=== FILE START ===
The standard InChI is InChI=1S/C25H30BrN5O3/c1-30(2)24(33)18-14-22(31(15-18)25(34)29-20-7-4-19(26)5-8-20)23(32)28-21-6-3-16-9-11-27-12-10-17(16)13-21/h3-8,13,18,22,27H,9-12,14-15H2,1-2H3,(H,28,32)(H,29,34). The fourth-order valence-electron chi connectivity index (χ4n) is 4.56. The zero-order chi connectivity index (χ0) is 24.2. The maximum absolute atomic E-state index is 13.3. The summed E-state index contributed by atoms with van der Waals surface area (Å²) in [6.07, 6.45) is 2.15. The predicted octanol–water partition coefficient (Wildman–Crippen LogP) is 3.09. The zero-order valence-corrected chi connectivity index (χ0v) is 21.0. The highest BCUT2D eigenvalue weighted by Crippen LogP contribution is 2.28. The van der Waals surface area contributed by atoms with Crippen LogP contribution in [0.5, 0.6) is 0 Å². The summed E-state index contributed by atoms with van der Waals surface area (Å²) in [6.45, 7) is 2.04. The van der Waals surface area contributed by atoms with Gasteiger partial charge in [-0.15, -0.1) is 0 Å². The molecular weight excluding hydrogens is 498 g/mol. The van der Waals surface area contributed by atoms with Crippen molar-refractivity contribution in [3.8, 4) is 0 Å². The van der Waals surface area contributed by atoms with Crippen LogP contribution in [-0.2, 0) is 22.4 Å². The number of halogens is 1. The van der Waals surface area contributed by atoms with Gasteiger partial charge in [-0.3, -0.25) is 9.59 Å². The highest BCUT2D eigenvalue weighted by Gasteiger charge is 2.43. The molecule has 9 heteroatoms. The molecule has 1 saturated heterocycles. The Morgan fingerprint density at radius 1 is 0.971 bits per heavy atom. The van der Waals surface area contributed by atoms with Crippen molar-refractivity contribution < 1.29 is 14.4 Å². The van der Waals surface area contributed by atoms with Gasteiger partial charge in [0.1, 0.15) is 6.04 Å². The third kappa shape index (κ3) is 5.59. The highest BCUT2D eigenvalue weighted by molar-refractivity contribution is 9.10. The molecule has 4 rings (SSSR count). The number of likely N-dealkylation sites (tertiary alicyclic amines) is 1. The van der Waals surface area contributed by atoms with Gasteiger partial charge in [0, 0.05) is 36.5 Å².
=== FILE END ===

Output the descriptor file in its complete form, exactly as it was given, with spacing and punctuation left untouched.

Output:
The standard InChI is InChI=1S/C25H30BrN5O3/c1-30(2)24(33)18-14-22(31(15-18)25(34)29-20-7-4-19(26)5-8-20)23(32)28-21-6-3-16-9-11-27-12-10-17(16)13-21/h3-8,13,18,22,27H,9-12,14-15H2,1-2H3,(H,28,32)(H,29,34). The fourth-order valence-electron chi connectivity index (χ4n) is 4.56. The zero-order chi connectivity index (χ0) is 24.2. The maximum absolute atomic E-state index is 13.3. The summed E-state index contributed by atoms with van der Waals surface area (Å²) in [6.07, 6.45) is 2.15. The predicted octanol–water partition coefficient (Wildman–Crippen LogP) is 3.09. The zero-order valence-corrected chi connectivity index (χ0v) is 21.0. The highest BCUT2D eigenvalue weighted by Crippen LogP contribution is 2.28. The van der Waals surface area contributed by atoms with Crippen LogP contribution in [0.5, 0.6) is 0 Å². The summed E-state index contributed by atoms with van der Waals surface area (Å²) in [6.45, 7) is 2.04. The van der Waals surface area contributed by atoms with Gasteiger partial charge in [-0.15, -0.1) is 0 Å². The molecular weight excluding hydrogens is 498 g/mol. The van der Waals surface area contributed by atoms with Crippen molar-refractivity contribution in [3.8, 4) is 0 Å². The van der Waals surface area contributed by atoms with Crippen LogP contribution in [-0.2, 0) is 22.4 Å². The number of halogens is 1. The van der Waals surface area contributed by atoms with Gasteiger partial charge in [-0.3, -0.25) is 9.59 Å². The highest BCUT2D eigenvalue weighted by Gasteiger charge is 2.43. The molecule has 9 heteroatoms. The molecule has 1 saturated heterocycles. The Morgan fingerprint density at radius 1 is 0.971 bits per heavy atom. The van der Waals surface area contributed by atoms with Crippen molar-refractivity contribution < 1.29 is 14.4 Å². The van der Waals surface area contributed by atoms with Gasteiger partial charge in [0.1, 0.15) is 6.04 Å². The third kappa shape index (κ3) is 5.59. The highest BCUT2D eigenvalue weighted by molar-refractivity contribution is 9.10. The molecule has 4 rings (SSSR count). The number of likely N-dealkylation sites (tertiary alicyclic amines) is 1. The van der Waals surface area contributed by atoms with Gasteiger partial charge in [0, 0.05) is 36.5 Å².